And now I’m curious: are other creatures – such as, say, elephants – supposed to speak/understand Mangani too? Don’t elephants have a language of their own? If not, why would they understand the one of the apes? Or does Tarzan only speak with apes? Isn’t he on speaking terms with elephants?


  2. Oh, ye woman of little faith and no Burroughsian knowledge! 🙂
    Here… be filled yourself with still greater wonder:

    “Tarzan’s reply filled D’Arnot with still greater wonder: I speak only the language of my tribe—the great apes who were Kerchak’s; and a little of the languages of Tantor, the elephant, and Numa, the lion, and of the other folks of the jungle I understand. ” (Tarzan of the Apes, chapter 23)

    (and yes, you did say horrible)


  3. Good – but what does he speak when he wants to be understood by Tantor, Numa and their folks?


    • Their own language – that has not a specific name (or if it has, Burroughs never told us what it is).


      • But no – he says he only speaks the language of his tribe, and understands the other languages “a little”…

        But perhaps the elephants have some Mangani for when the troublesome white ape arrives with his high-flown notions? Elephants are smart creatures.

        And suddenly… Oh, forgive me – but I can’t keep myself: suddenly I can see The Adventures of Tantor, the Elephant Lord, minding his elephant business, with the Troublesome White Ape appearing now and then, trying to explain things in Jungle Pidgin. And then all sorts of language misunderstandings ensue, because the Mangani for “O huge brethren of the long trunk, let us flatten those evil invading tribesmen” sounds uncomfortably like Elephant “The pen is on the table”…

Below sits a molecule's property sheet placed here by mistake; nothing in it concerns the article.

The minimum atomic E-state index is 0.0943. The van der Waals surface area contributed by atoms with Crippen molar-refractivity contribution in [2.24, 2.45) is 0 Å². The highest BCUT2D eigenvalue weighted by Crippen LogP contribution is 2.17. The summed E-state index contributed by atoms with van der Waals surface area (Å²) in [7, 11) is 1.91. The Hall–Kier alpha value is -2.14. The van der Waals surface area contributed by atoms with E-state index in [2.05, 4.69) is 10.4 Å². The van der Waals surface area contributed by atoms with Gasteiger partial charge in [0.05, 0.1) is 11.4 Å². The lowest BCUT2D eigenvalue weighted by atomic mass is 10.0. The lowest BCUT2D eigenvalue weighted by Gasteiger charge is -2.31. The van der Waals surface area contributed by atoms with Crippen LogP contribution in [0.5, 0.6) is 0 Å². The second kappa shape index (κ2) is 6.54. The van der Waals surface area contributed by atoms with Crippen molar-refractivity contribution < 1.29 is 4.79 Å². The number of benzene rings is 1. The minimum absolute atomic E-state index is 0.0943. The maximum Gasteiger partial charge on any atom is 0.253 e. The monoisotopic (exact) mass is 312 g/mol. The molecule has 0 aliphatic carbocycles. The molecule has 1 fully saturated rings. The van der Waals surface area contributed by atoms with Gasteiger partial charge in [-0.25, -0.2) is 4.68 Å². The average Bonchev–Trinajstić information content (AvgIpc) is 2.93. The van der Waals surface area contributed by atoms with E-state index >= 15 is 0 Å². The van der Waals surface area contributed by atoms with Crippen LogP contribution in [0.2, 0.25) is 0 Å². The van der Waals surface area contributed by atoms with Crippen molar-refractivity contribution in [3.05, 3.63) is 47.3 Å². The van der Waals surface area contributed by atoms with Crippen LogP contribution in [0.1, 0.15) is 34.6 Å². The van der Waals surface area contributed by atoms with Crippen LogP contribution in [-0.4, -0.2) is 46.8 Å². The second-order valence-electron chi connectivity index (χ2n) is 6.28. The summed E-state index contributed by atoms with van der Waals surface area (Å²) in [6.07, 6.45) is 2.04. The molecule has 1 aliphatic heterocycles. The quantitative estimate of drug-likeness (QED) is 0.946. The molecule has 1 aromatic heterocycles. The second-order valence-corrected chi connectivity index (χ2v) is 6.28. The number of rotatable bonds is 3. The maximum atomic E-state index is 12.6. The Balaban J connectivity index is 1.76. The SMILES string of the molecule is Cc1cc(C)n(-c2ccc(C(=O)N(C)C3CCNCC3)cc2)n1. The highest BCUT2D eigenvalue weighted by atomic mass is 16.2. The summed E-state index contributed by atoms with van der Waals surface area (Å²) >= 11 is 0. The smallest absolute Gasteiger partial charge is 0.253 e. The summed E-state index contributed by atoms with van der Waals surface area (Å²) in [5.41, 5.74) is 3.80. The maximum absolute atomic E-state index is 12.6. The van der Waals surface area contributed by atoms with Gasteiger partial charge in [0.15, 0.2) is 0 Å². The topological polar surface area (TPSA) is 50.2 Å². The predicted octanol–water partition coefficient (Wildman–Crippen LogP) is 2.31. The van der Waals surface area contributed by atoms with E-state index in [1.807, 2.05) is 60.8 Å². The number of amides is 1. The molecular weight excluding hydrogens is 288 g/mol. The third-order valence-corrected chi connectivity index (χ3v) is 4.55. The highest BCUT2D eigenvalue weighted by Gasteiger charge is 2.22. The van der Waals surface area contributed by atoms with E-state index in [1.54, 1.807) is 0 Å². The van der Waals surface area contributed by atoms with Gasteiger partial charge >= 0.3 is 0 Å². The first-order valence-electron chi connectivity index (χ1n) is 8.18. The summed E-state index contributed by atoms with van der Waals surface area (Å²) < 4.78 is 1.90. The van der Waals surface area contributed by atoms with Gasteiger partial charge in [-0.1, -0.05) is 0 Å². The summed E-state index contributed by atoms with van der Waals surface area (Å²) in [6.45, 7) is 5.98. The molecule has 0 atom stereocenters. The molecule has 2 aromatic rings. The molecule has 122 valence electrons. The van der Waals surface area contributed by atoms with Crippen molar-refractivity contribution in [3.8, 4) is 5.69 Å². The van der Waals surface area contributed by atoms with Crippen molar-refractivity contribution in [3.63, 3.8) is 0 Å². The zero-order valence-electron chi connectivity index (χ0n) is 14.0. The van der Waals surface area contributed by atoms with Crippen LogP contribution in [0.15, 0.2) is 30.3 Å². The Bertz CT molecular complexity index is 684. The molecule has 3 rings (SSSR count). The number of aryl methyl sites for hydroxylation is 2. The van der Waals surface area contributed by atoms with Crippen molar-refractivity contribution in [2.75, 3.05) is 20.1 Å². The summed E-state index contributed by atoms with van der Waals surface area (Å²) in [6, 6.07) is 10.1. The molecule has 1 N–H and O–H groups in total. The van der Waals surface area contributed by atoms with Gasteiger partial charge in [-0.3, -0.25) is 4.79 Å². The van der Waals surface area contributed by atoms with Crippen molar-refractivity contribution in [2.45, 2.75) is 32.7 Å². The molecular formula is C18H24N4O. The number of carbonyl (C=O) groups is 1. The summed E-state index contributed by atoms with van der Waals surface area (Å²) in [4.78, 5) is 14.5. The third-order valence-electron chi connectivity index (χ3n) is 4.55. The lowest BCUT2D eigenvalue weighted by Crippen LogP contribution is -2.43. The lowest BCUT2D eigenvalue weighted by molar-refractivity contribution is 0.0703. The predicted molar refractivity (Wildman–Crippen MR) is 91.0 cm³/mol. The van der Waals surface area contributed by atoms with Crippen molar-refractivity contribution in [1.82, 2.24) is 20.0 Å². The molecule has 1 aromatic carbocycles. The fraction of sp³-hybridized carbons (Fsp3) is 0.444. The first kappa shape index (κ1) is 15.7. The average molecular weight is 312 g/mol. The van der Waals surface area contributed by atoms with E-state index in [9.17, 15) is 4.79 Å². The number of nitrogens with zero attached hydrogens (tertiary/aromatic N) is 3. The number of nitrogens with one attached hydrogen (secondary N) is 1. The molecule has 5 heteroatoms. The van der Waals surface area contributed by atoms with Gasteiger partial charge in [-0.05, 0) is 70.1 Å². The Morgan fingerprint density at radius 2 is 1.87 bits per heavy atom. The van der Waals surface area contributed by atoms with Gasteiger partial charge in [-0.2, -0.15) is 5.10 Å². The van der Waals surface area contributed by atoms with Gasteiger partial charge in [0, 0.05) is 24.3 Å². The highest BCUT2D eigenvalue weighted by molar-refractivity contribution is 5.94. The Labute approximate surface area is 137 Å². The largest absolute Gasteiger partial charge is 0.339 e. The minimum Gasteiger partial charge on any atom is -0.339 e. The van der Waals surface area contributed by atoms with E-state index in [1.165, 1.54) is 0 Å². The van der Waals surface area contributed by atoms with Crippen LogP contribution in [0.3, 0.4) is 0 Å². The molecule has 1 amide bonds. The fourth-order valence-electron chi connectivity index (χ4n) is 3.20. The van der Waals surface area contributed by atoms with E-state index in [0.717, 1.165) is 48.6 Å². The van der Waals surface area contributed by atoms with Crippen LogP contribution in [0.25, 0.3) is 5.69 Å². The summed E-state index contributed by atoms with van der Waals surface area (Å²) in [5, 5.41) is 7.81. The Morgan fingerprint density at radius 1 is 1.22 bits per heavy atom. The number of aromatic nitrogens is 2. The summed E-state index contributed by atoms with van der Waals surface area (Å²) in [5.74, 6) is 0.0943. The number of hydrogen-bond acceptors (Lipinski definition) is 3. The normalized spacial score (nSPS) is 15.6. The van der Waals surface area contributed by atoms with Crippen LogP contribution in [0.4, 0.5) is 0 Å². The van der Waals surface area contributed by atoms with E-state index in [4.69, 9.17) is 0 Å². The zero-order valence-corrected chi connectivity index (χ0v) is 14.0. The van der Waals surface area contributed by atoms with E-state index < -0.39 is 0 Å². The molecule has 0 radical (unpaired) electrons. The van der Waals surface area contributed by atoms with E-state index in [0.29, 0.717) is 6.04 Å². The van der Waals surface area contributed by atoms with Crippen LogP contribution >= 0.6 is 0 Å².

*Ducks for cover – really quick…*


        • Read the books, my dear…

          “Much there was which Tarzan could make Tantor understand, and though the small talk of the wild was beyond the great, gray dreadnaught of the jungle, he stood with blinking eyes and gently swaying trunk as though drinking in every word of it with keenest appreciation. As a matter of fact it was the pleasant, friendly voice and caressing hands behind his ears which he enjoyed, and the close proximity of him whom he had often borne upon his back since Tarzan, as a little child, had once fearlessly approached the great bull, assuming upon the part of the pachyderm the same friendliness which filled his own heart.

          In the years of their association Tarzan had discovered that he possessed an inexplicable power to govern and direct his mighty friend. At his bidding, Tantor would come from a great distance—as far as his keen ears could detect the shrill and piercing summons of the ape-man—and when Tarzan was squatted upon his head, Tantor would lumber through the jungle in any direction which his rider bade him go. It was the power of the man-mind over that of the brute and it was just as effective as though both fully understood its origin, though neither did. “


          • Oh dear… I’m afraid this – the tone, the attitude, the countless perfections and accomplishments of Tarzan himself – is what put me off when I did try one of the books.

            Needless to say, I didn’t go far.

            But then, I don’t have to: I have someone knowledgeable I can pester with silly questions whenever I feel curious… 🙂


  4. I daresay you do… 😉